Forwarded message: From email@example.com Sat Oct 14 13:30:23 1995 From: Chi-Tien Hsu <firstname.lastname@example.org> Message-Id: <199510141730.NAA12718@lyman.pppl.gov> Subject: Re: Standards To: email@example.com (Andrei TOOM) Date: Sat, 14 Oct 1995 13:30:20 -0400 (EDT) Cc: firstname.lastname@example.org In-Reply-To: <Pine.HPP.3.91.951014101603.22090Aemail@example.com> from "Andrei TOOM" at Oct 14, 95 10:27:21 am X-Mailer: ELM [version 2.4 PL23] MIME-Version: 1.0 Content-Type: text/plain; charset=US-ASCII Content-Transfer-Encoding: 7bit
I know what you mean, but would this mislead some of the new folks here? I thought what you really wanted to say is that the whole idea of "real world problem" is WRONG, even if they do it correctly in the context of real world situation.
I mean, problem by type, as long as it aims at mathematics, is way more important. Before students can master the "well defined" "mathematics oriented" problems by type, even a well designed "real world", "open ended" problem can be very confusing and harmful for students' mathematics growth, nonetheless to say those illy designed non-mathematical so called "real world" "endlessly open" problems.
Sometimes ago some folks have brought up the issue of gender in word problem, something like girls are not interested in foot ball. My feeling is, as long as the problem is math centered, as a boy, I don't care if it deals with Barbie doll or X-man, I see that in students too. The point is, as long as it is "mathematical", and contents in it is clearly described, question is well addressed, it is a good word problem. Some folks said many inner city kids have not even seen a "garage". Well, as long as you can describe to them what a shape of garage in the problem, they can use their imagination to follow through.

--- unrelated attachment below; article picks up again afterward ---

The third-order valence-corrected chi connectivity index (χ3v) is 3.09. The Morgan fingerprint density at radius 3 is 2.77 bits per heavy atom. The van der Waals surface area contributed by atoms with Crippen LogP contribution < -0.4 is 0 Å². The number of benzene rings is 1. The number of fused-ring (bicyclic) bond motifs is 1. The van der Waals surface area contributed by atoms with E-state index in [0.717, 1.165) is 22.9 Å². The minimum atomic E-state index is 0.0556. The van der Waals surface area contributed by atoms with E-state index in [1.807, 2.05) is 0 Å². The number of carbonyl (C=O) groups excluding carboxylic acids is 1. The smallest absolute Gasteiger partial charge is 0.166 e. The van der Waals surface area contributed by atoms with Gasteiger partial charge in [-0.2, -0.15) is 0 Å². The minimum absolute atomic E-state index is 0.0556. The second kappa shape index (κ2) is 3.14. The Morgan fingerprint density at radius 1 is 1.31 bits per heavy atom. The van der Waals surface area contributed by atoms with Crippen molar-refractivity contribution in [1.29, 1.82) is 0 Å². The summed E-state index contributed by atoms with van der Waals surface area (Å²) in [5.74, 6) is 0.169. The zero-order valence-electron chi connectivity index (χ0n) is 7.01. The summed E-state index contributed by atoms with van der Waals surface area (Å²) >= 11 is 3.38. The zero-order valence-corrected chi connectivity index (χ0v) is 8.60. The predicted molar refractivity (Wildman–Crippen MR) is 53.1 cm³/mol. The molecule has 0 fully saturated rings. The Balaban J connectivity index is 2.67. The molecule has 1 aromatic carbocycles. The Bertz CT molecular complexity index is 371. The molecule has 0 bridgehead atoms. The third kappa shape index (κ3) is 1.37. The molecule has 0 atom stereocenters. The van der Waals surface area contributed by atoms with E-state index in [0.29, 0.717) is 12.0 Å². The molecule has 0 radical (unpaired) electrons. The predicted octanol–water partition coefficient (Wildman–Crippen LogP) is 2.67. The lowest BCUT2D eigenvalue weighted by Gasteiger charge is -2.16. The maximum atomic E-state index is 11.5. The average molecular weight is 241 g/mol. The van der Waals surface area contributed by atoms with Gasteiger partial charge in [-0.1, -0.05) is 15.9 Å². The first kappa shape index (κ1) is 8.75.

> > On Sat, 14 Oct 1995, David K. Pugalee wrote: > > > Andrei, > > Perhaps you should clarify what aspects of the standards > > you view as confusing. > > David K. Pugalee > > Look for example on p.139 of `Curriculum and Evaluation Standards'. > It describes what is called a `Real-world problem situation'. > Actually it is a certain game. In which sense is it `real-world' ? > I ADDRESS TO ALL WHO RECEIVE THIS MESSAGE: > Who of you or your friends or relatives has ever played this game ? > > Another question about the same page: > Some attempt of solution is dismissed in lines 5-7 > on the ground that it `has been determined to be inequitable'. > Can you explain what the word `determined' means in this context ? > > Andrei Toom firstname.lastname@example.org > >